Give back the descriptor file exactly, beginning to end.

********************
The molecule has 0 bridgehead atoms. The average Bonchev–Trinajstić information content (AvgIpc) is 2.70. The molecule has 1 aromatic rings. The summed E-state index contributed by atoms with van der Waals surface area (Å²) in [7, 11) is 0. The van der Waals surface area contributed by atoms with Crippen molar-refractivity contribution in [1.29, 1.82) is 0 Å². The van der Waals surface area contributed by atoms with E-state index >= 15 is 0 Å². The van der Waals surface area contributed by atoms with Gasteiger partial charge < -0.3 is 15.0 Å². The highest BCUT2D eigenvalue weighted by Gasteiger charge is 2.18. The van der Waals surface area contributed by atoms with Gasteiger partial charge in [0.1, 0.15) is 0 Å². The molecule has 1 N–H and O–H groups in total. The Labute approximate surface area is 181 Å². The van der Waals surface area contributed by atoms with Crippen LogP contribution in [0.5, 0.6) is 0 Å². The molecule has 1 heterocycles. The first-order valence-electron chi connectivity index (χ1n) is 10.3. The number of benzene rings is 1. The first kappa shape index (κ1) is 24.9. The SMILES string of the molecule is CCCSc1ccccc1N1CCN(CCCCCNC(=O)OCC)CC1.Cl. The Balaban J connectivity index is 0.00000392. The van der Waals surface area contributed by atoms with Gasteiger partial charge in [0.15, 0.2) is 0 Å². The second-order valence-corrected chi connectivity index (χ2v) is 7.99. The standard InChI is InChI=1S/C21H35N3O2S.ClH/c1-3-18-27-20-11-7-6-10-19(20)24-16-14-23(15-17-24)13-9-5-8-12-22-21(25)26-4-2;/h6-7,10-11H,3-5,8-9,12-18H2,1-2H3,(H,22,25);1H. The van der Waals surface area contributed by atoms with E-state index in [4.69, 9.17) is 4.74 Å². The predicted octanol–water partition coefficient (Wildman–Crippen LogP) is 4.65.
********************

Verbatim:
The molecule has 0 bridgehead atoms. The average Bonchev–Trinajstić information content (AvgIpc) is 2.70. The molecule has 1 aromatic rings. The summed E-state index contributed by atoms with van der Waals surface area (Å²) in [7, 11) is 0. The van der Waals surface area contributed by atoms with Crippen molar-refractivity contribution in [1.29, 1.82) is 0 Å². The van der Waals surface area contributed by atoms with E-state index >= 15 is 0 Å². The van der Waals surface area contributed by atoms with Gasteiger partial charge < -0.3 is 15.0 Å². The highest BCUT2D eigenvalue weighted by Gasteiger charge is 2.18. The van der Waals surface area contributed by atoms with Gasteiger partial charge in [0.1, 0.15) is 0 Å². The molecule has 1 N–H and O–H groups in total. The Labute approximate surface area is 181 Å². The van der Waals surface area contributed by atoms with Crippen LogP contribution in [0.5, 0.6) is 0 Å². The molecule has 1 heterocycles. The first-order valence-electron chi connectivity index (χ1n) is 10.3. The number of benzene rings is 1. The first kappa shape index (κ1) is 24.9. The SMILES string of the molecule is CCCSc1ccccc1N1CCN(CCCCCNC(=O)OCC)CC1.Cl. The Balaban J connectivity index is 0.00000392. The van der Waals surface area contributed by atoms with Gasteiger partial charge in [0.15, 0.2) is 0 Å². The second-order valence-corrected chi connectivity index (χ2v) is 7.99. The standard InChI is InChI=1S/C21H35N3O2S.ClH/c1-3-18-27-20-11-7-6-10-19(20)24-16-14-23(15-17-24)13-9-5-8-12-22-21(25)26-4-2;/h6-7,10-11H,3-5,8-9,12-18H2,1-2H3,(H,22,25);1H. The van der Waals surface area contributed by atoms with E-state index in [4.69, 9.17) is 4.74 Å². The predicted octanol–water partition coefficient (Wildman–Crippen LogP) is 4.65.